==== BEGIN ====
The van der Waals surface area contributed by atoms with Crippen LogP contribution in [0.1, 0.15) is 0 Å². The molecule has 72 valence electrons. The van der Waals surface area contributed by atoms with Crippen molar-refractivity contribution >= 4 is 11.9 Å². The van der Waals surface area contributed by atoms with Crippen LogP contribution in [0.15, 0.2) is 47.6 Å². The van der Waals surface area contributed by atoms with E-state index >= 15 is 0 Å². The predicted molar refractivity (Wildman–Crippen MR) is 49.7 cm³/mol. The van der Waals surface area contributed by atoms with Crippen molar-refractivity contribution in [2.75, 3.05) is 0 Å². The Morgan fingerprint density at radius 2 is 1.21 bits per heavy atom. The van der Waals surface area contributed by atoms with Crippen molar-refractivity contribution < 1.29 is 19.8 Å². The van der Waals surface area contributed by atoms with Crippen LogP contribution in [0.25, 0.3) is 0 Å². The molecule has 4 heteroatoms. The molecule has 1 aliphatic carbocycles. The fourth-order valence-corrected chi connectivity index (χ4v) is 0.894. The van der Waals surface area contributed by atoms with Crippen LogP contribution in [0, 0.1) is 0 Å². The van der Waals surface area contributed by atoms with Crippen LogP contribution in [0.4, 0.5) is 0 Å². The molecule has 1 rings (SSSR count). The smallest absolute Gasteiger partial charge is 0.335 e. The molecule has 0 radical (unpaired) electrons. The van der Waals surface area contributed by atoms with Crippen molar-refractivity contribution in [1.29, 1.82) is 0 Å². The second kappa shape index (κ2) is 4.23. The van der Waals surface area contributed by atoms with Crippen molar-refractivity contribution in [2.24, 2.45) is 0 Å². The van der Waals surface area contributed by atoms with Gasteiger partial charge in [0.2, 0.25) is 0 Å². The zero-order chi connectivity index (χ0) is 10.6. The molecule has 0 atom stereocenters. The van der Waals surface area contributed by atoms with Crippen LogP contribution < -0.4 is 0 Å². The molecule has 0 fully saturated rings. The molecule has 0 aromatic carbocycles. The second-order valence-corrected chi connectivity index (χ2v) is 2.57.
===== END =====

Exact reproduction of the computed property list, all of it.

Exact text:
The van der Waals surface area contributed by atoms with Crippen LogP contribution in [0.1, 0.15) is 0 Å². The molecule has 72 valence electrons. The van der Waals surface area contributed by atoms with Crippen molar-refractivity contribution >= 4 is 11.9 Å². The van der Waals surface area contributed by atoms with Crippen LogP contribution in [0.15, 0.2) is 47.6 Å². The van der Waals surface area contributed by atoms with E-state index >= 15 is 0 Å². The predicted molar refractivity (Wildman–Crippen MR) is 49.7 cm³/mol. The van der Waals surface area contributed by atoms with Crippen molar-refractivity contribution in [2.75, 3.05) is 0 Å². The Morgan fingerprint density at radius 2 is 1.21 bits per heavy atom. The van der Waals surface area contributed by atoms with Crippen molar-refractivity contribution < 1.29 is 19.8 Å². The van der Waals surface area contributed by atoms with Crippen LogP contribution in [0.25, 0.3) is 0 Å². The molecule has 4 heteroatoms. The molecule has 1 aliphatic carbocycles. The fourth-order valence-corrected chi connectivity index (χ4v) is 0.894. The van der Waals surface area contributed by atoms with Crippen LogP contribution in [0, 0.1) is 0 Å². The van der Waals surface area contributed by atoms with Crippen LogP contribution in [0.4, 0.5) is 0 Å². The molecule has 1 rings (SSSR count). The smallest absolute Gasteiger partial charge is 0.335 e. The molecule has 0 radical (unpaired) electrons. The van der Waals surface area contributed by atoms with Crippen molar-refractivity contribution in [1.29, 1.82) is 0 Å². The second kappa shape index (κ2) is 4.23. The van der Waals surface area contributed by atoms with Crippen molar-refractivity contribution in [2.24, 2.45) is 0 Å². The van der Waals surface area contributed by atoms with Gasteiger partial charge in [0.2, 0.25) is 0 Å². The zero-order chi connectivity index (χ0) is 10.6. The molecule has 0 atom stereocenters. The van der Waals surface area contributed by atoms with Crippen LogP contribution < -0.4 is 0 Å². The molecule has 0 fully saturated rings. The molecule has 0 aromatic carbocycles. The second-order valence-corrected chi connectivity index (χ2v) is 2.57.